Sunday, December 16, 2018

Life in Amsterdam

November 16 - December 7

Well we've reached the 6 month mark of our European experience.  As I reflect, there is a part of me that says the transition and been extremely smooth, but at the same time we have had to make major adjustments.  Since we are in a bit of a traveling break I thought I'd share a few of those.  I will start with transportation.  The city is always a buzz with people moving about, all with somewhere to go.
So you've heard of the movie titled "Planes Trains and Automobiles."  Amsterdam should be titled "Bikes, People, Trams, Scooters, Trains and Automobiles."  One of the key differences in The Netherlands and the US is personal responsibility.  The mixing of people and vehicles is like a large jambalaya.  You are expected to look where you are going and pay attention.  No guardrails or loud sirens.  Just a bell on the tram and voice from a bicycle "ga uit de weg!"  Look down.  If you are between two rails you'd better move.  Not too complicated.

On a related note, do not drive in the city unless you absolutely have to.   There is movement everywhere and if a car runs into something, it's is always the cars fault.  Combined that with the rain and darkness at 4:30 pm in the winter and if you drive, you are shaking hands with danger bro!

We have verified that the "whatever, whenever" reputation of Amsterdam is well earned.  There are outdoor urinals, the smell of marijuana at every corner and of course the red light district.  People typically dress in darker colors and a little more conservatively, but they don't blink an eye at wild outfits, body piercings and tattoos everywhere or brightly colored hair.  Cheryl and I have yet to partake into many of these activities but I did keep with tradition and dress up for Halloween.  Funny how people walk right past the person with 58 nose and ear piercings and florescent yellow hair but stair in amazement at a "pumpkin pi" costume.

With all the wonderful things The Netherlands as to offer, native food is not their strongest attribute.  Certainly you can get delicious food in the city (particularly Indonesian) but home grown food is an acquired taste.  For example, I have become friends with a local marathon runner Paul Zwama, who by the way, just set the world record for running a marathon on a treadmill (click here.)  He is a good cook of Dutch food and invited us over for Hutspot.  Its a native dish of mashed potatoes and carrots often served with sausage.  It is healthy and Paul did a great job cooking it, but it's not something you would seek out in a local restaurant.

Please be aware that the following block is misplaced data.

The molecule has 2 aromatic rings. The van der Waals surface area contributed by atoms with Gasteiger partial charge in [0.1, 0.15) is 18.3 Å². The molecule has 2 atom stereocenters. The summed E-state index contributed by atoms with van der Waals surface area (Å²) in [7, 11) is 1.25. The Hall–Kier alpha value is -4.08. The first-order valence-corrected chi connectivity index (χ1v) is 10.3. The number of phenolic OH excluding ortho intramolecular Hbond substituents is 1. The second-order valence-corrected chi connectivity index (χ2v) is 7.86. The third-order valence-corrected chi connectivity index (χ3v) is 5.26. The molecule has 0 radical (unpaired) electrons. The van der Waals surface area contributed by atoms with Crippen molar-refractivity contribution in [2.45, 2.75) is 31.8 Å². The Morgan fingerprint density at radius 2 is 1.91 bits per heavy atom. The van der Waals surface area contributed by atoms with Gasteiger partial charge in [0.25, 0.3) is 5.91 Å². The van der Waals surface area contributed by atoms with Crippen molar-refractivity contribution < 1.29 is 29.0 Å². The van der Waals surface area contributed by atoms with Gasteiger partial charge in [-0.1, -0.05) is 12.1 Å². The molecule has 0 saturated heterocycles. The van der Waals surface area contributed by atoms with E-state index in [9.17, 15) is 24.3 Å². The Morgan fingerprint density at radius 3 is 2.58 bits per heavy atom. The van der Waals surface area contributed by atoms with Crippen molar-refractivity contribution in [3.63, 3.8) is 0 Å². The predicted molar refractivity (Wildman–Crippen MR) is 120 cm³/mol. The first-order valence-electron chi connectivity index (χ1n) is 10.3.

Cheryl and I live in a terrific location in Amsterdam a block from the Museumplein (think Van Gogh museum).  We are always walking over there to see what's going on.  They do a terrific job transforming this area into new and unique experiences.  For example, this summer they set up a polo match.  No joke, the kind with horses and the whole deal.  Right now they are in the holiday spirit and have created a winter wonderland including an ice skating rink.  There are markets, museums (obviously) and simply people picnic on the grass.  It is a very unique and popular place.

Stairs, stairs and more stairs - The unique architecture in Amsterdam is from the 17th century and believe it or not, they didn't have the ADA back then.  Most of the buildings are at least 5 level and contain narrow steep stairs.  Our apartment is better than most but I still need to do a little stretching and get in a mental zone every night I come home from work before attacking the stairs to our living room.

Bikes, bikes and more bikes - There are over 880,000 bikes in Amsterdam compared to a population of 850,000.  Now I'm no Einstein but that's a pretty high ratio.  People ride their bikes everywhere in any kind of weather.  Sorry, mine's stored until spring!  You can see Cheryl cruising on her fancy bike along the canal (when the weather was warmer of course).

It's December now and the kids will be here for Christmas.  We are really looking forward to that and you can bet there will be a few stories to share.  Knowing our family, they might not be fit for all ages.  Until then, enjoy the Holidays!!